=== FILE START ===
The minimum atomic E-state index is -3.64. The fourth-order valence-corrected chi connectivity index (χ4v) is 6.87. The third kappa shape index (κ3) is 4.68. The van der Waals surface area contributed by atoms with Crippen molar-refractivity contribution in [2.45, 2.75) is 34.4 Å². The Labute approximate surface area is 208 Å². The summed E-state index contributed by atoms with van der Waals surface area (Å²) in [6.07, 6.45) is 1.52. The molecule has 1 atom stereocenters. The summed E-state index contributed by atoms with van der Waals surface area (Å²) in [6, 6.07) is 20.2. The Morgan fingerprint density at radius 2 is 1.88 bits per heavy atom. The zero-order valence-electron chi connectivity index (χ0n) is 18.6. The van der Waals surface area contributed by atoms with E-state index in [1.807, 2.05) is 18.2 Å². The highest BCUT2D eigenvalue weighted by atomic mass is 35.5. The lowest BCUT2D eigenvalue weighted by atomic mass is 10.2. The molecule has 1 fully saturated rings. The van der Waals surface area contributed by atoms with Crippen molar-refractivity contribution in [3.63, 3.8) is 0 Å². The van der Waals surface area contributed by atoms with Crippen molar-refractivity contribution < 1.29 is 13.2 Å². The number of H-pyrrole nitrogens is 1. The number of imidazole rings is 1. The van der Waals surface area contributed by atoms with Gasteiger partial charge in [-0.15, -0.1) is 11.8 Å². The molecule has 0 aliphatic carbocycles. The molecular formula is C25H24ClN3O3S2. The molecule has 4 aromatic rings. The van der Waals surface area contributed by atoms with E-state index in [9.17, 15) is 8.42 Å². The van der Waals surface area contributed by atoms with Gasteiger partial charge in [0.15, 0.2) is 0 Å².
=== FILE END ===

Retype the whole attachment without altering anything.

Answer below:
The minimum atomic E-state index is -3.64. The fourth-order valence-corrected chi connectivity index (χ4v) is 6.87. The third kappa shape index (κ3) is 4.68. The van der Waals surface area contributed by atoms with Crippen molar-refractivity contribution in [2.45, 2.75) is 34.4 Å². The Labute approximate surface area is 208 Å². The summed E-state index contributed by atoms with van der Waals surface area (Å²) in [6.07, 6.45) is 1.52. The molecule has 1 atom stereocenters. The summed E-state index contributed by atoms with van der Waals surface area (Å²) in [6, 6.07) is 20.2. The Morgan fingerprint density at radius 2 is 1.88 bits per heavy atom. The zero-order valence-electron chi connectivity index (χ0n) is 18.6. The van der Waals surface area contributed by atoms with E-state index in [1.807, 2.05) is 18.2 Å². The highest BCUT2D eigenvalue weighted by atomic mass is 35.5. The lowest BCUT2D eigenvalue weighted by atomic mass is 10.2. The molecule has 1 fully saturated rings. The van der Waals surface area contributed by atoms with Crippen molar-refractivity contribution in [3.63, 3.8) is 0 Å². The van der Waals surface area contributed by atoms with Crippen molar-refractivity contribution < 1.29 is 13.2 Å². The number of H-pyrrole nitrogens is 1. The number of imidazole rings is 1. The van der Waals surface area contributed by atoms with Gasteiger partial charge in [-0.15, -0.1) is 11.8 Å². The molecule has 0 aliphatic carbocycles. The molecular formula is C25H24ClN3O3S2. The molecule has 4 aromatic rings. The van der Waals surface area contributed by atoms with E-state index in [9.17, 15) is 8.42 Å². The van der Waals surface area contributed by atoms with Gasteiger partial charge in [0.15, 0.2) is 0 Å².